Striations

When used in the context of the anatomy of muscle structures, the word striations refers to the stripe-like visual features found in skeletal muscle.

These visual features consist of alternating light and dark striations that can be observed using just a simple light microscope.

These striations are due to the highly ordered arrangement of actin and myosin filaments within each myofibril and the orderly arrangement of the myofibrils within the muscle cell (fibre).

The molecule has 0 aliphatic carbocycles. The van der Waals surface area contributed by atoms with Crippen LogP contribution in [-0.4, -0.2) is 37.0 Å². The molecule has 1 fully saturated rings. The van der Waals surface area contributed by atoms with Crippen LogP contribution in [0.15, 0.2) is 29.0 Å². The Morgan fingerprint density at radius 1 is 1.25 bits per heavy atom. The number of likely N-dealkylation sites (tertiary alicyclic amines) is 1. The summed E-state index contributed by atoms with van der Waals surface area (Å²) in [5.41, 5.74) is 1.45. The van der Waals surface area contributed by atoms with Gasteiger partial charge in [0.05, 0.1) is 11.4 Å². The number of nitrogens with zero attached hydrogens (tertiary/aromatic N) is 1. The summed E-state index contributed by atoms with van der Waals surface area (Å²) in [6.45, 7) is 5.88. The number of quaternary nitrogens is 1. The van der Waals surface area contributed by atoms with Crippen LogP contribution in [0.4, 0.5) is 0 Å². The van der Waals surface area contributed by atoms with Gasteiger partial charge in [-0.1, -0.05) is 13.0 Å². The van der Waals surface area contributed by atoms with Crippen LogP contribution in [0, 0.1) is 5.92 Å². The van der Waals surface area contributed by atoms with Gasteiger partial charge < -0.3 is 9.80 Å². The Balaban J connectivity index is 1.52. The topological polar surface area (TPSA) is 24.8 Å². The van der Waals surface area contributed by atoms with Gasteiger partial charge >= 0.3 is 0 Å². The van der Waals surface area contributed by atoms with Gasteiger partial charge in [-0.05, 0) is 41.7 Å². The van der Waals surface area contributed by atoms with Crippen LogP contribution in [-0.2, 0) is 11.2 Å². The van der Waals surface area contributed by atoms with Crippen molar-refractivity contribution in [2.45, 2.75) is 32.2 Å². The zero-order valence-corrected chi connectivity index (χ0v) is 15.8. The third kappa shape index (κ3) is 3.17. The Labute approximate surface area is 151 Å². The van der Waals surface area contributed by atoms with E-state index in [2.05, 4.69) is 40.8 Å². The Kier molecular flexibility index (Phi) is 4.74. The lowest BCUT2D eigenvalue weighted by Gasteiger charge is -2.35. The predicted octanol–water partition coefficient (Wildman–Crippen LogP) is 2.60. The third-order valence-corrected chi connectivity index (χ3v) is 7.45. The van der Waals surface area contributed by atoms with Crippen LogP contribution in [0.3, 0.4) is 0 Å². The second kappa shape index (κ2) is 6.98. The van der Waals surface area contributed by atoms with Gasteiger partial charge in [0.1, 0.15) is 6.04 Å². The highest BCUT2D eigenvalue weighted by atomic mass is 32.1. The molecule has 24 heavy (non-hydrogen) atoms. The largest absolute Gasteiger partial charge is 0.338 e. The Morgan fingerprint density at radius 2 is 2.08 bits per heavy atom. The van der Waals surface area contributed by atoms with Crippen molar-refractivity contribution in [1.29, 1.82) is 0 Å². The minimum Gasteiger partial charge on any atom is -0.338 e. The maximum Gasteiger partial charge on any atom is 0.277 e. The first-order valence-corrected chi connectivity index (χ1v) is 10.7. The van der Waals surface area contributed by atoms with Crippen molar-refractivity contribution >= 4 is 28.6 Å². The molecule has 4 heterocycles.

Each line or set of lines is given a letter name, which is the accepted way to refer to specific parts of these striations. These letter names are:


Other types of muscle tissue:

There are three main types of muscle tissue.
They are:


This section consists of short summaries about the structures that form the muscles of the body. This list is not exhaustive but is intended to be appropriate for students of A-Level Human Biology, ITEC courses in massage and related subjects, and other courses in health sciences. For more general information about muscles see the pages about:

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